A report compiled by Microsoft and HP purports to demonstrate that the Munich city government's well-publicized switch to Linux from Windows actually cost more money than it saved has come in for a fresh round of criticism, this time from the city itself. According to a report from The H Online, city officials in Munich have said that the study makes some false assumptions to arrive at the conclusion that the Linux transition cost nearly $82 million, while the equivalent OS and productivity upgrades in a purely Microsoft environment would have cost just under $23 million.
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The city's own figures state that the shift -- which began in 2006 -- cost just over $31 million, and that sticking with Microsoft's products would have cost double the company's figure, for a total of $46 million. It estimates that it's saved about $13.5 million by making the switch.
Microsoft's German communications manager, Astrid Aupperle, said last month that the study -- first publicized by German magazine Focus -- was intended for internal use only, according to IDG News Service.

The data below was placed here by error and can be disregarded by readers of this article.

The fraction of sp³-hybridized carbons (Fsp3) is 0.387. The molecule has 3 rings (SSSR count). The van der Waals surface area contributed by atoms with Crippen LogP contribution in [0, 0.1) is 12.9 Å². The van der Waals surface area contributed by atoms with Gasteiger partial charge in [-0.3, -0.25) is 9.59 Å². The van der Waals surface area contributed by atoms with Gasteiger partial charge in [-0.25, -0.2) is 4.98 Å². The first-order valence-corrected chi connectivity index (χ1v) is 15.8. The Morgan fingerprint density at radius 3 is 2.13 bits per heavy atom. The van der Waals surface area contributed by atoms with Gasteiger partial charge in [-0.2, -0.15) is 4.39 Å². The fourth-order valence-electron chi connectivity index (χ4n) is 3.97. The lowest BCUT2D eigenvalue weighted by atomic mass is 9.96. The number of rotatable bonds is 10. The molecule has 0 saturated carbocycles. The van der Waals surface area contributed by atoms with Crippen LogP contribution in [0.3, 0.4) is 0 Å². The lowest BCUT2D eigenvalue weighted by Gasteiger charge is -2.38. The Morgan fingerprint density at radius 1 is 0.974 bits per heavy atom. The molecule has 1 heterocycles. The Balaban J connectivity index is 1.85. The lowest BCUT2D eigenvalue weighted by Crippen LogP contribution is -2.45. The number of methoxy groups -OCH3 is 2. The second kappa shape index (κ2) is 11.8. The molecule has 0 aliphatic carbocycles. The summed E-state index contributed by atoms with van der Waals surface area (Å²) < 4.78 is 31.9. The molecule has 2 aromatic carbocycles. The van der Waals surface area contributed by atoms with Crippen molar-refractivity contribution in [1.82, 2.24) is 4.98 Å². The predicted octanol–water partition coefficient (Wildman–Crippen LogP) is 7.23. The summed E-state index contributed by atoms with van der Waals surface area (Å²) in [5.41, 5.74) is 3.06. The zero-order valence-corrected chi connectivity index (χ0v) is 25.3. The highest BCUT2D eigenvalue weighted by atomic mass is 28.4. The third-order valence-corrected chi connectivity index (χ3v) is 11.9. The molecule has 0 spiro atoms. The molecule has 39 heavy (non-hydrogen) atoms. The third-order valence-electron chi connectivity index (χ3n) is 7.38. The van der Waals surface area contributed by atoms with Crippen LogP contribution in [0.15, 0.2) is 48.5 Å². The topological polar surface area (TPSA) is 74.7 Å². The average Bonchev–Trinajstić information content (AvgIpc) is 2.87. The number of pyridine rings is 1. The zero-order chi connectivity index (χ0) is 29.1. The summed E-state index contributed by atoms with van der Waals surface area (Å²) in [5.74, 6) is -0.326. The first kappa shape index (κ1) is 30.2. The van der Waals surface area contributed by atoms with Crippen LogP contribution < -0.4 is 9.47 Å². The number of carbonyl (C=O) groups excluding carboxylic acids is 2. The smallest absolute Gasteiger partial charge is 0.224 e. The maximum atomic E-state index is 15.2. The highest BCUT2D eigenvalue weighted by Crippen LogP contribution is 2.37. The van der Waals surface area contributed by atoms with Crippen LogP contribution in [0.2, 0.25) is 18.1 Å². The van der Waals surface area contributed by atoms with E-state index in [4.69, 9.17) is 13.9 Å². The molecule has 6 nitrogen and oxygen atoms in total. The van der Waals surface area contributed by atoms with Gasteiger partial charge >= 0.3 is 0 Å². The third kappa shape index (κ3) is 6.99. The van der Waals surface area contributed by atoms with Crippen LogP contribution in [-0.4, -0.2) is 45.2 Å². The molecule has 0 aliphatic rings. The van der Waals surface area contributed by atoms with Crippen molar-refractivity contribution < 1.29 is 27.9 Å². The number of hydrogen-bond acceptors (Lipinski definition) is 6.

However, the company has since released partial details about the document, including methodology -- and it was this that drew the ire of Munich officials.
Press and Information Office head Stefan Hauf told The H Online that Microsoft's numbers dramatically exaggerate the costs of translating applications into a Linux environment, and ignore the disparate hardware costs between the two ecosystems.
Munich's move to open source saw it develop its own Linux distribution, dubbed LiMux, which is based on Ubuntu but uses KDE's desktop environment.
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This story, "New round of criticism for HP's controversial open-source costs report" was originally published by Network World.